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This page pertains to UD version 2.

Number: number

Values: Coll Dual Plur Ptan Sing

Number is an inflectional feature of nouns and other parts of speech (adjectives, verbs) that mark agreement with nouns.

Sing: singular number

A singular noun denotes one person, animal or thing.

Examples

Plur: plural number

A plural noun denotes several persons, animals or things.

Examples

Dual: dual number

A dual noun denotes two objects. The dual number has almost vanished from Czech with the exception of special instrumental case suffixes for body parts that occur in pairs, and any adjectives that modify them.

Examples

The noun noha  means either “leg” of a human, or of a table. Dual is used for the former and plural for the latter:

The numeral sto  “hundred” has also a special form of plural that is actually the dual:

Ptan: plurale tantum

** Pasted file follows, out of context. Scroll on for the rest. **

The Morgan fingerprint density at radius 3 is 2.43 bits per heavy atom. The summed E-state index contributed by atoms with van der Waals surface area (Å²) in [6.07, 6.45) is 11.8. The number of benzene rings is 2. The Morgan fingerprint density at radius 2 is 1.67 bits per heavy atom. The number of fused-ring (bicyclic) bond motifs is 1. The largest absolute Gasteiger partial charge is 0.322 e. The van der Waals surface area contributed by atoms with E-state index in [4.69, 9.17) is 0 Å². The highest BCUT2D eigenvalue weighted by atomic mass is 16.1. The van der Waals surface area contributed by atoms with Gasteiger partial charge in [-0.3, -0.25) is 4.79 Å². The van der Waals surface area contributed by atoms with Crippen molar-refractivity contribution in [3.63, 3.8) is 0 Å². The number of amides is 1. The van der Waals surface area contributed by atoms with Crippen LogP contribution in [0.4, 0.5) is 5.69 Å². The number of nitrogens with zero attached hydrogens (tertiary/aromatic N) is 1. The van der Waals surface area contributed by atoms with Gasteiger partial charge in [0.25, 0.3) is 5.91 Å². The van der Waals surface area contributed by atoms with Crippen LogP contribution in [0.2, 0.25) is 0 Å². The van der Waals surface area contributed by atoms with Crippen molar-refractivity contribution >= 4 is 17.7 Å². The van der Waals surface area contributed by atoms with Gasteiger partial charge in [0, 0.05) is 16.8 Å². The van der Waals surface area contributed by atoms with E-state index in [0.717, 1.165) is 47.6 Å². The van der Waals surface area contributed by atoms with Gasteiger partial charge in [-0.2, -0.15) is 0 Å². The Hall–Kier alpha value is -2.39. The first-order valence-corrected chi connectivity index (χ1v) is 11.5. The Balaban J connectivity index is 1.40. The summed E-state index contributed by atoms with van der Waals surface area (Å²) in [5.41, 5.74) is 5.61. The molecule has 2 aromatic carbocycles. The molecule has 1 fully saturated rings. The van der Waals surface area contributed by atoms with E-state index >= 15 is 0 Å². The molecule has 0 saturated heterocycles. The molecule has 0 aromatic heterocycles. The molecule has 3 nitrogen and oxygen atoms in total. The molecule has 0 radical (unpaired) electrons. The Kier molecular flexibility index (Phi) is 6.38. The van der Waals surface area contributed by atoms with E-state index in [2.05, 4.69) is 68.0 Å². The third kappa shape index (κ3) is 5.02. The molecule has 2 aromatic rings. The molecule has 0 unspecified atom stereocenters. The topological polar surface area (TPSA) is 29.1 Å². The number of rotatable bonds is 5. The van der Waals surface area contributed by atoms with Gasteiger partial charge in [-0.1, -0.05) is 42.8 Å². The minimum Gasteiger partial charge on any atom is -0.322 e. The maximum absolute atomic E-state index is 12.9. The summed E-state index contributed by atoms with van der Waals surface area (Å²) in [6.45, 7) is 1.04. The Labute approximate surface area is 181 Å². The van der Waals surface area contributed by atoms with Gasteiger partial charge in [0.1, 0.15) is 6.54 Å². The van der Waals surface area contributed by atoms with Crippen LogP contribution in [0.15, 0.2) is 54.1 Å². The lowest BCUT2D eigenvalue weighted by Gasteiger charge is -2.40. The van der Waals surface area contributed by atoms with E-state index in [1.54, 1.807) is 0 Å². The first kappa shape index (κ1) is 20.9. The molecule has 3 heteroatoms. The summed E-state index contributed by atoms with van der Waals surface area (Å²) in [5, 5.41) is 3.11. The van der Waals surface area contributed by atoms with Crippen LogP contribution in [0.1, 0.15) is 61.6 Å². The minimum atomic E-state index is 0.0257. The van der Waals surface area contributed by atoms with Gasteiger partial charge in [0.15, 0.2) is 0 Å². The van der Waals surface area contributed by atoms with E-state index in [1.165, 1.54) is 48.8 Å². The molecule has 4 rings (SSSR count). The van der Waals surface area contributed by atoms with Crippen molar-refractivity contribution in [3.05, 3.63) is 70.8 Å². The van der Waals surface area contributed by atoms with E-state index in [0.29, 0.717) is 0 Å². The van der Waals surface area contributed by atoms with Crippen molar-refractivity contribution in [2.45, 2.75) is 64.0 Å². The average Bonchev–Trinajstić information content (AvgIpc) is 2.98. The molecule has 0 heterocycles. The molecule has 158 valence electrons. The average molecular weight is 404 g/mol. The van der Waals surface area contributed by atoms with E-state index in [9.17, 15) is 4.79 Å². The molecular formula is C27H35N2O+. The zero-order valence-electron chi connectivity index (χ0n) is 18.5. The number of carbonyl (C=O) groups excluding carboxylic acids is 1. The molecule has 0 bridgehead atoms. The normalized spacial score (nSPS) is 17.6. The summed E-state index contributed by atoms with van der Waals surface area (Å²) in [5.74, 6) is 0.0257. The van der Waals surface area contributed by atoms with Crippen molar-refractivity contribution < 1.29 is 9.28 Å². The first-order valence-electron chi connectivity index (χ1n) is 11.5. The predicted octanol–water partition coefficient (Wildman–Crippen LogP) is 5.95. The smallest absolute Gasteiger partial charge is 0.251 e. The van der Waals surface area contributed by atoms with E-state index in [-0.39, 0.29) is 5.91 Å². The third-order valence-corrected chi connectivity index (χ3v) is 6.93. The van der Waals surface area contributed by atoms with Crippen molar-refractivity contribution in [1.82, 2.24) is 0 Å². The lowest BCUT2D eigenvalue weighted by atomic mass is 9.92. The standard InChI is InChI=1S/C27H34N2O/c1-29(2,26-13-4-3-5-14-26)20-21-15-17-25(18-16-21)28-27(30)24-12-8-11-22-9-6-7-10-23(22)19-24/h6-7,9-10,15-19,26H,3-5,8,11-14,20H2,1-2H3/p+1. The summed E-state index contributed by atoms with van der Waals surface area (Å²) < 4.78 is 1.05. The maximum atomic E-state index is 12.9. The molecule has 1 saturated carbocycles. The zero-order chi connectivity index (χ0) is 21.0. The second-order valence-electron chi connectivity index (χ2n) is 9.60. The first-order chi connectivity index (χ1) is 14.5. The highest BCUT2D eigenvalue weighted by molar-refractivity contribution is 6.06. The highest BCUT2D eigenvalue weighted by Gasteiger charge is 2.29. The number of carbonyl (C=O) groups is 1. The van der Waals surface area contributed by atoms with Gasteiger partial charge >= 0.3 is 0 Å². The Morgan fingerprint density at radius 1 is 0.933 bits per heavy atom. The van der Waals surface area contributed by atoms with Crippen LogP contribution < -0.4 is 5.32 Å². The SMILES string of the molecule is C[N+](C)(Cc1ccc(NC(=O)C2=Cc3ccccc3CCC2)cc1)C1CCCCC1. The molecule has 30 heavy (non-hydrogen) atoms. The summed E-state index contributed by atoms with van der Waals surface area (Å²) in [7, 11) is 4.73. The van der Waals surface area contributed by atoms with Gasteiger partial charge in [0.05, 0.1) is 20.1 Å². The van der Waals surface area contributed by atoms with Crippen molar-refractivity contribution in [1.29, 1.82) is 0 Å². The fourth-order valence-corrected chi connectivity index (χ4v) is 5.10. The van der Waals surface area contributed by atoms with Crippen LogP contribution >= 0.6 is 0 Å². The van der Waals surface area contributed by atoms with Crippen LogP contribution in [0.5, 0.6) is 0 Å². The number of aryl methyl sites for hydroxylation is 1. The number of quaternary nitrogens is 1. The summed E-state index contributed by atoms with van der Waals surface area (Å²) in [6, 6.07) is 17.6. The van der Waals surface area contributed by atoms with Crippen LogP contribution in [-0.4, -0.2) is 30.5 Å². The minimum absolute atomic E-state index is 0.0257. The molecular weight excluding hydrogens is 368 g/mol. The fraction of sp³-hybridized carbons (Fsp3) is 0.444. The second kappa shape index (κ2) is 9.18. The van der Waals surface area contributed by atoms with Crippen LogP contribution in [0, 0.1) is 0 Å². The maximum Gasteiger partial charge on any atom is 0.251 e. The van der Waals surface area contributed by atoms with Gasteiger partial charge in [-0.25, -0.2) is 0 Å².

Some nouns appear only in the plural form even though they denote one thing (semantic singular); some tagsets mark this distinction. Grammatically they behave like plurals, so Plur is obviously the back-off value here; however, the non-existence of singular form sometimes means that the gender is unknown. In Czech, special type of numerals is used when counting nouns that are plurale tantum (NumType=Sets).

Examples

Coll: collective / mass / singulare tantum

Collective or mass or singulare tantum is a special case of singular. It applies to words that use grammatical singular to describe sets of objects, i.e. semantic plural. Although in theory they might be able to form plural, in practice it would be rarely semantically plausible. Sometimes, the plural form exists and means “several sorts of” or “several packages of”.

Examples

Diffs

Prague Dependency Treebank

The PDT tagset does not distinguish Ptan from Plur and Coll from Sing, therefore this distinction is not being made in the converted data.


Number in other languages: [bg] [bm] [cs] [en] [eu] [fi] [fr] [ga] [hu] [hy] [it] [kpv] [myv] [pcm] [pt] [ru] [sl] [sv] [tr] [u] [uk] [urj]